While most plants at the nursery are usually healthy and in good shape, this isn’t always the case.
 
Avoid plants with yellow leaves, which can be a sign of incorrect watering. Look for signs of any yellow or brown spots on the leaves as well, which can be a sign of disease. Also, check for signs of disease such as insects or the presence of webs or chewed leaves.  
 
Bringing any plants home with a disease or damaging insects can inadvertently infect your existing plants.
Check the soil in the pot and if appears overly moist or has a funny odor, walk away. Overwatered plants rarely do well.
 
 

5. Select plants that are grown locally whenever possible.

 
In Arizona, where I live, many plants found in our nurseries are grown in California. (I don’t have anything against things from California – I grew up there 😉
 
However, plants that are grown in a different climate and then brought over to another one can have a tough time adapting to the new climate unless they have had time to ‘harden off’ and adjust to the weather conditions.
 
When possible, choose plants grown by local growers. Not only will the plants have an easier time becoming established, but you will also be supporting your local economy.
Do you have any plant-buying tips? Please share them in the comments.
 

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Noelle Johnson, aka, 'AZ Plant Lady' is a horticulturist, certified arborist, and landscape consultant who helps people learn how to create, grow, and maintain beautiful desert gardens that thrive in a hot, dry climate. She does this through her consulting services, her online class Desert Gardening 101, and her monthly membership club, Through the Garden Gate. As she likes to tell desert-dwellers, "Gardening in the desert isn't hard, but it is different."

13 replies
  1. Aaron Dalton
    Aaron Dalton says:

    Great post, Noelle!

    Lots of good advice here.

    I've had good results (so far) with plenty of rootbound plants following the suggestion you give — cutting the circling roots.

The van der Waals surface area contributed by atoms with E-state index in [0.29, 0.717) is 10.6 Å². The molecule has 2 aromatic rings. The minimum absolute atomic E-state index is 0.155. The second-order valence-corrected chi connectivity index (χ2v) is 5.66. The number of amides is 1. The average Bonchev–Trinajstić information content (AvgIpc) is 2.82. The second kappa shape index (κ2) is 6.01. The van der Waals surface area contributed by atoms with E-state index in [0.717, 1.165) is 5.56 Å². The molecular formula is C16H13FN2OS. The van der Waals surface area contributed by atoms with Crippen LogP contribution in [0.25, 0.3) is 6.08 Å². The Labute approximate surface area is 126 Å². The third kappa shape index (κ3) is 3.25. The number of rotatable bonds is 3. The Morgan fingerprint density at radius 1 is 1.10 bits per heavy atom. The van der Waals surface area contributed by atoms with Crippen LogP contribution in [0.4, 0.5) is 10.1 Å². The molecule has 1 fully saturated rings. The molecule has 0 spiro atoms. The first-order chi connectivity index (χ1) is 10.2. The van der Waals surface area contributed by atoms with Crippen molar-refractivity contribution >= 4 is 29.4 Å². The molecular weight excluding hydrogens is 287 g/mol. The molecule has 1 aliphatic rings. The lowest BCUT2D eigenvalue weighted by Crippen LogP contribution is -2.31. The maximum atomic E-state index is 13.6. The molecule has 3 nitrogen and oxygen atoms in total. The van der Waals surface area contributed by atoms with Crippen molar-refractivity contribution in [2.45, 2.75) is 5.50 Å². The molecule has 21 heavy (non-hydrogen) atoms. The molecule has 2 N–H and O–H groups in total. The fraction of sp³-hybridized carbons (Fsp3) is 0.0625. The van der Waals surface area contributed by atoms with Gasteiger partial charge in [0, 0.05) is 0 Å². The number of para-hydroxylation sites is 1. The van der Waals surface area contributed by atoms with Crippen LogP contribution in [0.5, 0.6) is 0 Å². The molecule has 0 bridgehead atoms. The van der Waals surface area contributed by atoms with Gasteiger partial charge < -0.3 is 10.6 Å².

And I think you're right about small plants often settling in better than larger ones. (Although there may be a sweet spot — sometimes very small / very young plants have a hard time surviving difficult conditions. For instance, I've had some bad results with quart-size or even 1-gallon plants. Maybe 3-5 gallons is the ideal size to get started? (I've gone much larger for some trees and shrubs – 7-gallon or even 15-gallon or balled and burlapped. Some of those plants do well, but others have really struggled.

    Reply
  2. Olivia Nelson
    Olivia Nelson says:

    I like your idea on how a smaller plant can be better. I would imagine that finding a plant from a nursery that has time to grow would be really beneficial. I’m looking for some plants for my garden so I’ll have to choose smaller, younger ones so they will grow more.

    Reply
  3. Jen Pack
    Jen Pack says:

    I love have plants in my home on the exterior as well as the interior. I like the tip you give of going to a local plant store and making sure you research possible plants you want to buy in depth so that you don’t end up buying something that won’t grow in the local climate. I imagine that it would also be a good idea to go around with an employee so that those kinds of questions can easily be answered. Perhaps we will talk to other people that live around us and see where they would recommend we go.

    Reply
  4. Yilliang Peng
    Yilliang Peng says:

    I never knew that getting a plant that has been in a pot for too long is a bad idea. I figured that once the plant was planted in your yard that the roots would spread out a bit more, but I guess that they do not live as long as others. My wife and I recently moved into a new home and so we are looking to plant some greenery, so this information is really helpful — thank you!

    Reply
  5. Tomas Killington
    Tomas Killington says:

    My wife and I have recently moved into home that has a large yard. We are wanting to choose some plants we can put into our flower beds and garden. I didn’t realize that smaller plants have an easier time establishing themselves after planting has occurred. That’s really cool information I’ll remember next time we go to the nursery.

    Reply
  6. Annika Larson
    Annika Larson says:

    I am looking to buy some plants and flowers to add some color to our yard. At the nursery, I want to make sure I choose the right ones. As you said, plants grown locally are better acclimated to the environment. We’ll be sure to buy locally.

    Reply